This article is being published in furtherance to the article published on the 11th July 2019: ‘To regulate or not to regulate’ as part of a series of articles to be published on different aspects of blockchain technology that may necessitate regulation.
Legal Personality of Technological Arrangements (TAs)
What are TAs?
TAs such as Decentralised Autonomous Organisations (DAOs) can be equated to automated cars or robots insofar as they are created and become able to function on their own, pre-programmed to behave in specific ways.
However, there are significant differences which raise legal concerns far more elaborate than those raised by automated cars and robots. The main difference is the impossibility to apply the principle of the “nearest person” in certain cases. With automated cars and robots, it is possible to identify the manufacturer as the “nearest person”. If damage is caused, the manufacturer is liable. Moreover, if an they go rogue, they may be physically taken down. This would however not apply to DAOs where the developer might not be identified and the only means of stopping it, is by switching off the internet completely, which is practically impossible.
Taking Bitcoin as an example, a developer may decide to remain anonymous. This would render the ‘nearest person’ principle inapplicable. Moreover, as soon as a DAO is developed, it takes a life of its own and continues to exist even if the developer abandons it.
So how can we deal with this issue? One way to go about this would be by giving TAs a legal personality. This reasoning is based on different considerations:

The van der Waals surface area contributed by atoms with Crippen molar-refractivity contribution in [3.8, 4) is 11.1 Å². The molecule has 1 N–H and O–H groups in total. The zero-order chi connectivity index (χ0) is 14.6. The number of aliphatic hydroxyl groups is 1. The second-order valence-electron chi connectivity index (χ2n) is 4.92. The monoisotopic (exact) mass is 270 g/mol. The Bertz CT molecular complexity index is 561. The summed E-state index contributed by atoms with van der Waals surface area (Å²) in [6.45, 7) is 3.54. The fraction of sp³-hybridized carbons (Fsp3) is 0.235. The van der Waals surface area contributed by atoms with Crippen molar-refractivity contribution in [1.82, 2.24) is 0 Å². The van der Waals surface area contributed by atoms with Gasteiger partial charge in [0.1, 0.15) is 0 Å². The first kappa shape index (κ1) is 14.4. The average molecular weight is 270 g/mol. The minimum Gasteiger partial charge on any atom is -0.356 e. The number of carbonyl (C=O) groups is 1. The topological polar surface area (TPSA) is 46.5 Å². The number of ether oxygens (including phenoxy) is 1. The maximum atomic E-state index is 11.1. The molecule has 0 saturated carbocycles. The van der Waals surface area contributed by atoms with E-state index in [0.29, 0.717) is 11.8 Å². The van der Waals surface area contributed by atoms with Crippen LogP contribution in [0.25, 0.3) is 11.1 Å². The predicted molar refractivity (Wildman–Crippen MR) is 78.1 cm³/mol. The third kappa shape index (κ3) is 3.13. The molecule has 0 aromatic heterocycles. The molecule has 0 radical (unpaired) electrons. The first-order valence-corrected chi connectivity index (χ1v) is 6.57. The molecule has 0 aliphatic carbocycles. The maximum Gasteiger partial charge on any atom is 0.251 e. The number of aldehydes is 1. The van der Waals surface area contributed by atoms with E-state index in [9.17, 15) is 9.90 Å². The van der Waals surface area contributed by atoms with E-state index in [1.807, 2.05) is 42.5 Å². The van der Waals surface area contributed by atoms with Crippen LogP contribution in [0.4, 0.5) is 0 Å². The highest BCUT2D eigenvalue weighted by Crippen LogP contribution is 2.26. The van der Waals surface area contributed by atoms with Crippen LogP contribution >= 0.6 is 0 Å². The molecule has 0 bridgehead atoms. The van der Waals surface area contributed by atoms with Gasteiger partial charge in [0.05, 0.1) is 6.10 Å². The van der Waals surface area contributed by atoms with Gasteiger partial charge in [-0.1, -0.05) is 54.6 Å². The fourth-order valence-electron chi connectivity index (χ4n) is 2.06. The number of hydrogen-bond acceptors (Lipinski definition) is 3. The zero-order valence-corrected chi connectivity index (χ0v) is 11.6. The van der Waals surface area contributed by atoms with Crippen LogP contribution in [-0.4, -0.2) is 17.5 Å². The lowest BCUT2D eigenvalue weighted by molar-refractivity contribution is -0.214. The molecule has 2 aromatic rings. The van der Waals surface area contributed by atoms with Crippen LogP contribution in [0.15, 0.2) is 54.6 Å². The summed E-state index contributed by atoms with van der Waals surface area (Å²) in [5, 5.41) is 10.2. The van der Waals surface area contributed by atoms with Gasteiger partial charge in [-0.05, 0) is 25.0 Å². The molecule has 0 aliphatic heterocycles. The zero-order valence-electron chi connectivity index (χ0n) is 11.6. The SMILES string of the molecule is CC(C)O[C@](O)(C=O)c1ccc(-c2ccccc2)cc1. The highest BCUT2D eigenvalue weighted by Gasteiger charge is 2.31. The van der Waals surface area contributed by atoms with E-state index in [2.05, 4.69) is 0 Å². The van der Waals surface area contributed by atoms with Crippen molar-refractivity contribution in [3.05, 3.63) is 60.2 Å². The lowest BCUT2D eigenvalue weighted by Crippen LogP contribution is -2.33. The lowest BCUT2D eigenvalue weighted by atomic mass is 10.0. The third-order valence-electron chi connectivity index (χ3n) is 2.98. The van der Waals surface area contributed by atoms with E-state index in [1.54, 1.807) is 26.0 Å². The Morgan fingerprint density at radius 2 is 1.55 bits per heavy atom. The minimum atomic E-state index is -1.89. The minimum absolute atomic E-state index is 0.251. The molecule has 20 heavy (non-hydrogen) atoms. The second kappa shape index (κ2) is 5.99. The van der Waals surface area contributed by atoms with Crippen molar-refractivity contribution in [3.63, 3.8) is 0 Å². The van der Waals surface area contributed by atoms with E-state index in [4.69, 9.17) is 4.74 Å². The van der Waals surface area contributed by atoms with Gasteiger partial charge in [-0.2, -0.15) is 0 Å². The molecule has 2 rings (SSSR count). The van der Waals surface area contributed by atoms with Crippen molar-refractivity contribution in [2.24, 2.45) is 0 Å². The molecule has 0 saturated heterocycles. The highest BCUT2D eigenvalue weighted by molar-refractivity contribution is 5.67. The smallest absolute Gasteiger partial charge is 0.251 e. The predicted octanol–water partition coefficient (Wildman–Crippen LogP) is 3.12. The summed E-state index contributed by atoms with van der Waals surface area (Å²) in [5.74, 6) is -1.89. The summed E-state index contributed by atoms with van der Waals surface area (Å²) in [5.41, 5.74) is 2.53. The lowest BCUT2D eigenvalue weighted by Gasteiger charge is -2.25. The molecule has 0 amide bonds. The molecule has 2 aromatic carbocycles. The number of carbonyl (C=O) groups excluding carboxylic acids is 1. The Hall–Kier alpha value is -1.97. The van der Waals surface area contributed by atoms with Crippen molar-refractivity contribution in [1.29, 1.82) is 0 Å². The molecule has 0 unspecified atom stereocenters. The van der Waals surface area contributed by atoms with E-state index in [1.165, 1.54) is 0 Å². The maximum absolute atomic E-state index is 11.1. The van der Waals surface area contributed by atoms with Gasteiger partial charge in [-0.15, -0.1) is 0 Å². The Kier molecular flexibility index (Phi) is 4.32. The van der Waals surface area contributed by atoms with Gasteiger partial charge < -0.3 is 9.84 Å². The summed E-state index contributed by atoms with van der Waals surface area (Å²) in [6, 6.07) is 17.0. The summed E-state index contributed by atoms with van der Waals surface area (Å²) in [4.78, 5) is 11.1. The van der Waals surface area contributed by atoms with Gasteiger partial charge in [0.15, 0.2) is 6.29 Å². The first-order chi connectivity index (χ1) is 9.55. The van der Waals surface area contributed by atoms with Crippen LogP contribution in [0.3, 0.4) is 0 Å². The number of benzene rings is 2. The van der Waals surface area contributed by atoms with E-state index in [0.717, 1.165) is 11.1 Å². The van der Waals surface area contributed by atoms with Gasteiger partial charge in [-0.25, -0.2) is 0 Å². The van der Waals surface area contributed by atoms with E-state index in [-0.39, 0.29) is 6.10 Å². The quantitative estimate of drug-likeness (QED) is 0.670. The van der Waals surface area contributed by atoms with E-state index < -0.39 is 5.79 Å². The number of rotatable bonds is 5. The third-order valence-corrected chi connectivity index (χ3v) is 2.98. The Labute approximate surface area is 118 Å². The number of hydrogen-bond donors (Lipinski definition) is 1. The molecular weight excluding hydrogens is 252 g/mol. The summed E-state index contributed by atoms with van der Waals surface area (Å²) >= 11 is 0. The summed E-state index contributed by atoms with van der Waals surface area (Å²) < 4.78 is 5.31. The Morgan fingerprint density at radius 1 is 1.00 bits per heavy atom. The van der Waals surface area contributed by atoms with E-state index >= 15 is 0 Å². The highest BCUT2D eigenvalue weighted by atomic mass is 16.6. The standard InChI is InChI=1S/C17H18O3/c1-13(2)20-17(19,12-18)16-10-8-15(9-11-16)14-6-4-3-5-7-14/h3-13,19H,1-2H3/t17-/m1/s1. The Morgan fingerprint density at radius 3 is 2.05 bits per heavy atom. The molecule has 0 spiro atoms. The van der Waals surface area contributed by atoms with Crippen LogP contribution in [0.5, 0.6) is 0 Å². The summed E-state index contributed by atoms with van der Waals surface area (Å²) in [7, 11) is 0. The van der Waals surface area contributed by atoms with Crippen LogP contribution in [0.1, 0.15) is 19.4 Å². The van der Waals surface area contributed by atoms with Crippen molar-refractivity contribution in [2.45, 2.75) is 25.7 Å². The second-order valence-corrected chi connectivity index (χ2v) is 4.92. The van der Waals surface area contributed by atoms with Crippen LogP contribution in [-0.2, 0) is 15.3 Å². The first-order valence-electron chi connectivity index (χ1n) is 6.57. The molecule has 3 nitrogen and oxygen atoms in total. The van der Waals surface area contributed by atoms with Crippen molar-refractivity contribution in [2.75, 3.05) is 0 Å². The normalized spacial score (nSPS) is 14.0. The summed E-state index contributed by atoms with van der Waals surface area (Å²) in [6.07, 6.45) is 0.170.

1. A user would be able to hold the TA liable for damages;
2. Enforcement of regulations, such as imposition of fines on the TA itself if there is a breach of law;
3. A known designer might create an open source protocol, from which, an anonymous designer forks out a malicious protocol. If the latter causes any damage and the principle of the nearest person were to be applied, the first designer would be held liable, even if he is not to blame. Giving legal personality to the TAs would ensure that a designer in good faith is not held liable.
4. Distributed Ledger Technology (DLT) has no specific location. Different nodes may be subject to different legal obligations, if any at all. Therefore, if a TA has a legal personality, it would be easier to ascertain its home jurisdiction ensuring better certainty in cross-border disputes.
5. The permanent nature of DLT means that the technology outlives its creator. So even if the creator is known, the nearest person principle may still be inapplicable. If the TA is given a legal personality and the designer passes away or is no longer in the picture, such absence would not affect the users if a claim arises.
6. The assets of the DAO may be segregated from third-party assets that it may hold. Such third-party assets would not be subject to any seizures or claims which relate solely to the TA, and vice versa.
7. Giving TAs a legal personality means giving them legal capacity to validly contract.
Challenges faced by this proposition
The challenge lies in understanding what form of legal organisation can be used to confer legal personality. Is it more of an association of persons or of a universality of things? Is it more practical to use a purpose foundation?
At this stage, we cannot limit ourselves only to those forms which the law already sets out. Innovation and practicality may require the emergence of new forms of legal organisations which can be flexible enough and better suited to the nature of different TAs.
Moreover, although giving TAs a legal personality may solve several legal issues, an administrator of sorts would still be required to represent the TA.
This may all take us back to square one where the creator of the TA might opt to remain anonymous. It therefore goes to show, that whilst the regulator’s intervention in this regard may solve a number of practical and legal issues, such efforts may still be rendered fruitless in the face of the anonymous nature of the technology.